From the upper level, guests can look down on the restaurant in all its glory. It is an immense, multi-faceted space, with a large dining area downstairs and a huge bar area overlooking windows into the kitchen, while upstairs diners can perch alongside a vertigo inducing glass balustrade (the barrier which stops you falling off the balcony), nestled between cosy looking, semi-private dining areas cut into walls dressed in woven fabric, and a secluded VIP area, with its own little indoor balcony. A huge wall of carved and decorated wooden panels appears to move thanks to a light show, creating a mesmerising 3D effect. While not overly adorned, the space is stunning and the ambience intimate and sultry.
The mixed-drink menu is divided into sections inspired by Dubai’s many facets, such as ‘the city’, ‘the souk’, ‘the desert’, with a fairly vintage Italian classic given a facelift with the addition of a zaatar-infused beverage. Even the cool towels presented to patrons are scented with orange blossom. The food menu follows a similar tone with small plates and large ‘Qbara dishes’ all characterised by a fusion of wider Middle Eastern food culture with outside influences, be that foreign or modern. Examples of this artistry include a soft shell crab saj wrap, and kibbe stuffed with lobster. Although the list of dishes is not too long, the wealth of intriguing choices proved overwhelming and we decided to opt for the Qbara experience tasting menu at Dhs450 each – a price that seems reasonable for around 13 small plates, with two desserts thrown in.
More food arrived, and the waiter charmingly willed us not to eat too much bread, since there was plenty more to come. My friend joked that we needed an extra table to be brought over, and it looked (even though it would have been logistically impossible in the space) as if the waiter was sincerely pained to have to tell us he couldn’t do so. In fact, service was generally excellent, with a charming and chatty manner and a highly professional edge.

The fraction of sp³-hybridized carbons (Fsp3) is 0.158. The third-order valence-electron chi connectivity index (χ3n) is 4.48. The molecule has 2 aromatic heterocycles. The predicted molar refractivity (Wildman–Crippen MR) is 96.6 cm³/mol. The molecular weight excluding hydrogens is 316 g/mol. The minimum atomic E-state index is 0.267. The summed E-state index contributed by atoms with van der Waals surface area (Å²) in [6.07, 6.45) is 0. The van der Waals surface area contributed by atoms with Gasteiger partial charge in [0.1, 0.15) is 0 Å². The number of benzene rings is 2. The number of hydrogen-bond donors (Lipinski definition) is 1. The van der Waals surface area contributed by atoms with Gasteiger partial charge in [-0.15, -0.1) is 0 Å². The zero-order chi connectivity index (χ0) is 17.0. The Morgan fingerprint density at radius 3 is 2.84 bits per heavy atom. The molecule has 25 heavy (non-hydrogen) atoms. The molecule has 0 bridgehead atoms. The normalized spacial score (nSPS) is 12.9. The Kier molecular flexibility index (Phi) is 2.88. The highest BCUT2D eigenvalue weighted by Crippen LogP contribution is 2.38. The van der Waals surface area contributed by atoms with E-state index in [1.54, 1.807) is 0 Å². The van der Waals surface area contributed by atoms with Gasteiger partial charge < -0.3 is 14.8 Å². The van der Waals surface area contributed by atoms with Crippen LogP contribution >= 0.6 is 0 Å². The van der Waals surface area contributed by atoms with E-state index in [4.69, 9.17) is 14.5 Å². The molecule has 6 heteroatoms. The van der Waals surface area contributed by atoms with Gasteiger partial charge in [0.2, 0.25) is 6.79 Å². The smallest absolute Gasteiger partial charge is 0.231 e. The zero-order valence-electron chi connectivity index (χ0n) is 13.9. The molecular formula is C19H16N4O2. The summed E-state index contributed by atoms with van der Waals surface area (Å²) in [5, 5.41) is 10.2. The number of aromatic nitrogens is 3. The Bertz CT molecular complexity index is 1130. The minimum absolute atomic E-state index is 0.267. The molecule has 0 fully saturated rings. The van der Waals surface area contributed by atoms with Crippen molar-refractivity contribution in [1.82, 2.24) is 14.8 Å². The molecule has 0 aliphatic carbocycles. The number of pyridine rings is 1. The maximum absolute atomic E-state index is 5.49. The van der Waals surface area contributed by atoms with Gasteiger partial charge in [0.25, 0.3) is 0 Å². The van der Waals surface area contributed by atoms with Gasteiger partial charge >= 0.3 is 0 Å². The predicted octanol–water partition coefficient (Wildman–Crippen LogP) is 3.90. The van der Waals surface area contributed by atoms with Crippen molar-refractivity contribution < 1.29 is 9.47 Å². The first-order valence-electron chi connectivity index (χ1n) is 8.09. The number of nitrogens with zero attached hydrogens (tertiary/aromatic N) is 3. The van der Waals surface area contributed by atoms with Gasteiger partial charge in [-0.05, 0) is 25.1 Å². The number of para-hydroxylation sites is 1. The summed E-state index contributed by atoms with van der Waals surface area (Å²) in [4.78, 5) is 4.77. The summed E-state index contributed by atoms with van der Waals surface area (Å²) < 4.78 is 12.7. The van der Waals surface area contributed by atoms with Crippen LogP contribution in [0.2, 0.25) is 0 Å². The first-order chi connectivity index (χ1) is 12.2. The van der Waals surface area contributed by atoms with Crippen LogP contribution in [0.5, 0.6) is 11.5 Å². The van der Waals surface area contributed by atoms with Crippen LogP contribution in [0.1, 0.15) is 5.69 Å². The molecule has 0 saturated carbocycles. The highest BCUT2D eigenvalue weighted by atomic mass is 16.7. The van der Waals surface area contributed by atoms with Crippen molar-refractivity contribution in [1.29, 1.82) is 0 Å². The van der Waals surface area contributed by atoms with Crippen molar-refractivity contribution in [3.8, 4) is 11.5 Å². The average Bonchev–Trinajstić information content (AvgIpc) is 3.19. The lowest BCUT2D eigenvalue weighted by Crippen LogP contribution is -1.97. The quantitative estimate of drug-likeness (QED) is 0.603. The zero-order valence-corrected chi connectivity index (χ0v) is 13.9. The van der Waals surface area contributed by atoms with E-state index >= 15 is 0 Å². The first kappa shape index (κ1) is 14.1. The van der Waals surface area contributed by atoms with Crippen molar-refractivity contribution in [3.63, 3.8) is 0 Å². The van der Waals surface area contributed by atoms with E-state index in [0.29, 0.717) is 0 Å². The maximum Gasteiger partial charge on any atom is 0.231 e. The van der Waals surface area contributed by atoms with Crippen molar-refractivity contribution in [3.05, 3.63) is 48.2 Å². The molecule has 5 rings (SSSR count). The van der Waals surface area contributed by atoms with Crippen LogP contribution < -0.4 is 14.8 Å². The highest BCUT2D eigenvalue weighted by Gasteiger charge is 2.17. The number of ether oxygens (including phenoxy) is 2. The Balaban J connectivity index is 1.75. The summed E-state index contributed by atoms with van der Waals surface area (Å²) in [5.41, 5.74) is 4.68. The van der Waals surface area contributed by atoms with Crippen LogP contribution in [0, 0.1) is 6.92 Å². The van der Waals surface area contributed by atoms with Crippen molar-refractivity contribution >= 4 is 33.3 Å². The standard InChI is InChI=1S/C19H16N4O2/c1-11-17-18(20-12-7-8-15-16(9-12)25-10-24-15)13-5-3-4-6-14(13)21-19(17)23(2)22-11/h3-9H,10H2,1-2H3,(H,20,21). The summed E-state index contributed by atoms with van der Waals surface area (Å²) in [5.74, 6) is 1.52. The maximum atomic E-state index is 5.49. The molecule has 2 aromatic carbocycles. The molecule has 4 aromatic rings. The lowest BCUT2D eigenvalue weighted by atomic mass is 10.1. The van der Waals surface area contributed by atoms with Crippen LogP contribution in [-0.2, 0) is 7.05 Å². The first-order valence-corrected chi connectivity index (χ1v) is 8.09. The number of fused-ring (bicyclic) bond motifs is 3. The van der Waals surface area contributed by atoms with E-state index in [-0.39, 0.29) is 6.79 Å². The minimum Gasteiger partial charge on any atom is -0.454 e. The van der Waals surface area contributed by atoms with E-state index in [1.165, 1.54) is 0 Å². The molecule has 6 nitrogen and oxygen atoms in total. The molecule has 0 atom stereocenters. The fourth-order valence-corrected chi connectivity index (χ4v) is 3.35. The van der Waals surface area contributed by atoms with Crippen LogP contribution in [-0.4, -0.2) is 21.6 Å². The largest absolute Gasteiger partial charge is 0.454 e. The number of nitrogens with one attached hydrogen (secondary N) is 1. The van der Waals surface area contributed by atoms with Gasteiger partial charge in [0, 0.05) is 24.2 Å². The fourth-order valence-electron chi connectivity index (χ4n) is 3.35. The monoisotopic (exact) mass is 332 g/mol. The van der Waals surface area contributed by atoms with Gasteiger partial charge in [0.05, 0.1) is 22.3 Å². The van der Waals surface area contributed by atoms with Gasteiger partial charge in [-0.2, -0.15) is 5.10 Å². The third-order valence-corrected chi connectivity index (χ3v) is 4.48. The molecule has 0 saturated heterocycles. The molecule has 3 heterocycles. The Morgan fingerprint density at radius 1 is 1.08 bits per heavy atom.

Among the mountain of little plates that appeared, the vast majority of dishes were exceedingly well prepared with creativity and an imaginative use of Arabic recipes and ingredients. The lobster kibbe had my shellfish-phobic friend curious enough to give them a shot, and they were well made, stuffed with a generous amount of sweet and perfectly cooked chunks of lobster, accompanied by a thick, sweet and creamy avocado labneh. Also interesting was a salad of chunks of different heirloom tomatoes, combined with sweet watermelon and salty shanklish cheese, the simplicity of which was wonderful.
On we ploughed through a salad with cute little quenelles of falafel, through succulent lamb cutlets, with a hit of earthy heat, teamed with cooling minted labneh. Dessert arrived in the form of a dressed-up date brownie with walnuts and another treat, which was a tower of honey panacotta, topped with a fine disc of nut brittle and yards of Iranian candyfloss pashmak. The latter was a delight of texture and flavour and a beautiful end to an intriguing and joyous meal.
Qbara is so utterly, cohesively and creatively true to the spirit of Dubai, it comes as a surprise that no one has thought of this concept before. Combining the fine dining excellence in presentation, cooking and service of Dubai’s best haunts, Qbara brings to it Arabic flair but in modernised measures. Add to that Qbara’s clear attraction as a bar and nightspot, this is a ground breaking venture.
The bill (for two)
1x Qbara experience menu Dhs900
2x large water Dhs60
Total (excluding service) Dhs960